Tag Archives: Rules

Mr. X Answers A Question From “High Handicapper”

Golfer picking up ballIn his running advice column, Mr. X answers a question from “High Handicapper”.

Q: Dear Mr. X,

What is the deal with writing down a lower score according to your handicap? I played with a guy who picked up his ball and didn’t finish out the hole in a skins game. He was just off the green and laying 7. As far away as he was, he probably would have taken three more shots to finish out. When I asked him about it, he said that according to his handicap, he couldn’t take more than a 7 on a hole. What’s the deal?  Aren’t you supposed to count all strokes, and finish out the hole? I just joined a men’s club and I am an 18 handicap. Can I do that, too?

Signed,

High Handicapper

A: High Handicapper,

What you witnessed (in incorrect fashion by the way) is called Equitable Stroke Control (ESC) under the USGA Handicap System. And yes, you can – and should – use ESC to manage your handicap.

However, it always surprises Mr. X how many golfers use and understand ESC, but don’t know the proper procedures of how to drop from a hazard, hit a provisional ball, or other common rules. The reason is simple though because ESC lowers your score after a round and the other examples add strokes to your score and so are not as advantageous to learn.

What you saw is common and take some comfort in knowing that most golfers incorrectly apply and use ESC. Most golfers do exactly what your competitor did; they stop and pick up their ball and say things like “that’s the highest I can get.” Also, take comfort in knowing a 7 (or higher) on a hole is probably not going to win a skin.

To fully answer your question, the actual application and procedures of Equitable Stroke Control (ESC) are covered under the USGA Handicap System Manual and also referenced in Section 4, Handicap FAQs (image).

Equitable Stroke Control (ESC), USGA Handicap System Manual
Equitable Stroke Control (ESC), USGA Handicap System Manual

So as you see, ESC is correctly applied AFTER the round … not during the round … not when you’re having a bad hole, etc. However, what you saw it in action, with your competitor picking up his ball, is much more common by golfers than the actual correct application of ESC.

Many times this is done by golfers due to a misunderstanding of how ESC is supposed to work. It’s also even fair to say that sometimes golf leagues have maximums as well (double bogey max, double par max) to save time. Check and see what the maximum score rules (if any) are of your new league. It’s great to hear you’ve joined a league for the first time and now since you understand ESC, you can correctly apply it to your handicap (after the round) and help others understand it as well.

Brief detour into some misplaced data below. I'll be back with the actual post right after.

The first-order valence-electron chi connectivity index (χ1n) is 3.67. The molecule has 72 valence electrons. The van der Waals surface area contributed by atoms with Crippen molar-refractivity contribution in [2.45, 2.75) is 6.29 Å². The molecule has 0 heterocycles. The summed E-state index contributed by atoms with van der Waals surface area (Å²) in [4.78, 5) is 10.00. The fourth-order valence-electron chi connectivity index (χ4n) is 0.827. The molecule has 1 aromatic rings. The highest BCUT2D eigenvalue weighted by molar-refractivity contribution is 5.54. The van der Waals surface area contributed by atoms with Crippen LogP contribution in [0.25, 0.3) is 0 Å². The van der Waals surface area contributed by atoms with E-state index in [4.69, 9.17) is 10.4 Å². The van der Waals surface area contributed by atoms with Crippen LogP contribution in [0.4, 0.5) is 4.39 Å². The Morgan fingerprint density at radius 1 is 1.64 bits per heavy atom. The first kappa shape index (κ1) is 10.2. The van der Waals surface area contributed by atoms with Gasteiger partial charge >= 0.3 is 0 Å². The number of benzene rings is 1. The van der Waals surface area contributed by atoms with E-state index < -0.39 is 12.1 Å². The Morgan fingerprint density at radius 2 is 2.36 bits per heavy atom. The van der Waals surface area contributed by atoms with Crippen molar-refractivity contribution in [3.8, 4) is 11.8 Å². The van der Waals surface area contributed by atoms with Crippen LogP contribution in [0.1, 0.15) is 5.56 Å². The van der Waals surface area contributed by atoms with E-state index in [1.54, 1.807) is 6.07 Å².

Thank you for your question.

1429477010_portrait-16-256To Read More From Mr. X, Click Here

To ask Mr. X a question, please either leave your question/s in the comment section of the column, or email Mr. X at askmrx@localgolfer.com

If you prefer, questions can be asked anonymously through email. Just let Mr. X know you want to keep all names private to protect the innocent.

Morgan Pressel; Thank you for not “robbing the bank “

One Golfer’s Opinion: Morgan Pressel shows professionalism in JTBC Founders Cup.

 Bobby Jones once said, “You might as well praise a man for not robbing a bank as to praise him for playing by the rules.”  However, the admirable honesty and professionalism shown by the LPGA’s Morgan Pressel, during the first round of the JTBC Founders Cup in Phoenix, Arizona, should be noted. After hitting a tee shot under a bush on the 12th hole, she called for a rules official to discuss options. 

Screen Shot 2014-03-21 at 11.26.10 AMDuring the discussions, I saw the opportunity for a golfer to say, “I’m hitting it left handed, this direction, and there’s a burrowing animal hole.”  In my opinion, she could have easily claimed relief from the hole of a burrowing animal through the demonstration of interference of stance/swing/area of intended swing and received a free drop.  Instead, during the ruling and questioning on the area of her intended swing, Morgan’s honesty was obvious with her responses to the official and showed she wasn’t out to gain anything, just to play by the rules.  When asked about the ruling in post round interviews, the simple answer of, “I didn’t deserve it (relief)” from Pressel said it all.  Even though Bobby Jones might find it unnecessary; Morgan, thank you for not “robbing the bank.”

Editor’s Note:  What do you think of Morgan Pressel’s honesty? Please share a comment in the comments section.  We would love to hear from you. 

BIO: Keith Cook is a contributing editor for localgolfer.com. His career highlights include rounds in nearly every US state and numerous countries throughout the world. He is a retired 29-year US Military Veteran and Ashford University Alumni living in Michigan. Follow Keith and Local Golfer on Twitter @_KeithCook and  @LocalGolfer.

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